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image from 'get a life'
french comics
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The French are coming.

Most people’s idea of French comics starts with an irrepressible, moustachio’d Gaul and ends with a plucky boy journalist. Yet although Asterix and Tintin (actually created by Belgium’s Hergé) deserve their much-loved place on the bookshelves, for another, more contemporary taste of what the French call “the ninth art”, turn instead to two recently released volumes from Drawn & Quarterly.

Get A Life and Maybe Later are products of the remarkable double-act of Philippe Dupuy and Charles Berbérian. Get A Life follows the fortunes of everyman dreamer Monsieur Jean: imagine Friends recast with neurotic, cynical twentysomethings in a breezy setting of Parisian cafés and apartments that’s equal parts goofy sitcom and 50s-inspired graphic cool.

Instead of the traditional writer/artist dynamic, Dupuy-Berbérian each contribute both script and art to their books. This apparently seamless relationship is dissected with humour and unflinching honesty in Maybe Later, the duo’s individual graphic journals of the creation of the third Monsieur Jean volume. Far from being newcomers to the comics scene, Dupuy-Berbérian have been working together since 1983. Their Monsieur Jean stories have sold more than 120,000 copies. Not bad, considering that current worldwide sales of Superman comics struggle to reach half that figure.


Maybe Later and The Rabi's Cat (both cover detail).

Yet just one glance inside a marquee at the annual Angoulême festival reveals the staggering popularity of comics in France, with comics and graphic novels stacked high for the public to buy. Mainstream titles range from “bigfoot”-style comedies such as Asterix, to fantasy and historical epics, whilst the main player on the alternative scene is L’Association, the company founded by a group of innovative creators in 1990.

It’s frustrating, then, that the presence of alternative French comics in the UK is generally limited to a handful of titles that are picked up by large publishers, such as L’Association founder David B’s Epileptic (Pantheon) - a disturbing, absorbing work full of dreams and symbolism. Pantheon also published The Rabbi’s Cat, a lighter tale of a Jewish family in 30s Algeria by fellow L’Association creator, Joann Sfar.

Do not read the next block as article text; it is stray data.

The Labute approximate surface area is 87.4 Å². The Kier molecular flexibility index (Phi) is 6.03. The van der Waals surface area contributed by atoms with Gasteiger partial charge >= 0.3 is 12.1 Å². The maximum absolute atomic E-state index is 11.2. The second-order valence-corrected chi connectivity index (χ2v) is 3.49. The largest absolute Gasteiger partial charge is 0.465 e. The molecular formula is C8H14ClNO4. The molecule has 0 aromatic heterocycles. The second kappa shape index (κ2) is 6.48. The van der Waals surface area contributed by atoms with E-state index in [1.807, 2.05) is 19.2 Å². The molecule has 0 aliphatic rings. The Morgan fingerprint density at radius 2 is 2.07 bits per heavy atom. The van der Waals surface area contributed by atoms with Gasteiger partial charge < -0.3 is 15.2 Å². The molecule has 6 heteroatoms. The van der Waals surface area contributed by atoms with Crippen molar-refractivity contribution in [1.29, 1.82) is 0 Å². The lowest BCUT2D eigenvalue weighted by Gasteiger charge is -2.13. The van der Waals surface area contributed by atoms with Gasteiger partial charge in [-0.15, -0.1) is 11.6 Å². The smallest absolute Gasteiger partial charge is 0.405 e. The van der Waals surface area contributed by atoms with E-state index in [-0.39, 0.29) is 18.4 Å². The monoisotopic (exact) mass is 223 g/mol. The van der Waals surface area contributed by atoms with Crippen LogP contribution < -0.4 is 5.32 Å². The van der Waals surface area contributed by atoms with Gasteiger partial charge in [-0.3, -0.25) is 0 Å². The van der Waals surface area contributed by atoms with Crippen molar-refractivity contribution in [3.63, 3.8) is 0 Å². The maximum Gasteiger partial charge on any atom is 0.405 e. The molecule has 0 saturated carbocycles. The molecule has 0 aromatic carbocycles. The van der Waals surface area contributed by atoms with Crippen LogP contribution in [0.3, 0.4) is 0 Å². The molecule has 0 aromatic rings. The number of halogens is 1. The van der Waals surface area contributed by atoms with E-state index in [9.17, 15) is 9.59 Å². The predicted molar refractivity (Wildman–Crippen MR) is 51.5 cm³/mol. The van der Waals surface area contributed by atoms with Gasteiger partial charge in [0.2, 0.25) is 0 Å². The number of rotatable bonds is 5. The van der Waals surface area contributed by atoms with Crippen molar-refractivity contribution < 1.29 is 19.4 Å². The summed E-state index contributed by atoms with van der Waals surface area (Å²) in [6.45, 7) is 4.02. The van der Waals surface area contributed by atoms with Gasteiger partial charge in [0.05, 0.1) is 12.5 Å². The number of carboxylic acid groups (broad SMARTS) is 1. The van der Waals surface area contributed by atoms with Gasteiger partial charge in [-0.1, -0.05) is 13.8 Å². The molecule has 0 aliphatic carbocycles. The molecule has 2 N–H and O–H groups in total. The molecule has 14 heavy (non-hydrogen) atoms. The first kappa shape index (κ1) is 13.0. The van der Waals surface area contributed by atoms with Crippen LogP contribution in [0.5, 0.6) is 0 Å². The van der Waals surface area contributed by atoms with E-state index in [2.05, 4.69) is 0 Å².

Yet despite his having been elected president of the jury for Angoulême 2007, L’Association’s prolific, outspoken Lewis Trondheim barely figures over here. Perhaps his comics – funny animals with an adult appeal – are confusing to publishers, who prefer to deal with known quantities such as Tintin or heavyweight “literary” works such as Epileptic.


Image from Epileptic and Killoffer (cover detail).

Some hope is offered, though, by the emergence of small publisher Typocrat, who last year published 676 Apparitions Of Killoffer, writer/artist (and yet another L’Association member) Killoffer’s blackly comic confrontation with misbehaving multiples of himself. With the promise of an anthology title showcasing quality European work, Typocrat at least seem willing to cross the literal and literary Channel and present translations of French works to us tongue-tied Brits.

In the meantime, Dupuy-Berbérian are now working on their seventh volume of Monsieur Jean’s adventures: to catch up, learning French may well be the wisest option. Bonne chance.


Abi Bliss 20 July 06
Get A Life and Maybe Later by Dupuy & Berbérian, out now published by Drawn & Quarterly.
 comments
Read members' comments related to this feature.
silluettes post 3
comment by Soylent_grey    Jul 25, 2006
I thought Maus had taught the English speaking world that comics could be 'art', but at the end of the day I guess it all comes down to cultural attitudes.

We're heading in the right direction, but it'll take some time for us to catch up with France or Japan in this regard.
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silluettes post 2
comment by rowan    Jul 24, 2006
For those of you who might be interested, there are a couple of Trondheim works available in English now. The Dungeon series with Sfar, and A.L.I.E.E.E.N. too I believe.
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silluettes post 1
comment by flyingtwinkle    Jul 21, 2006
outlined blown ups are alloys of gravity and humour
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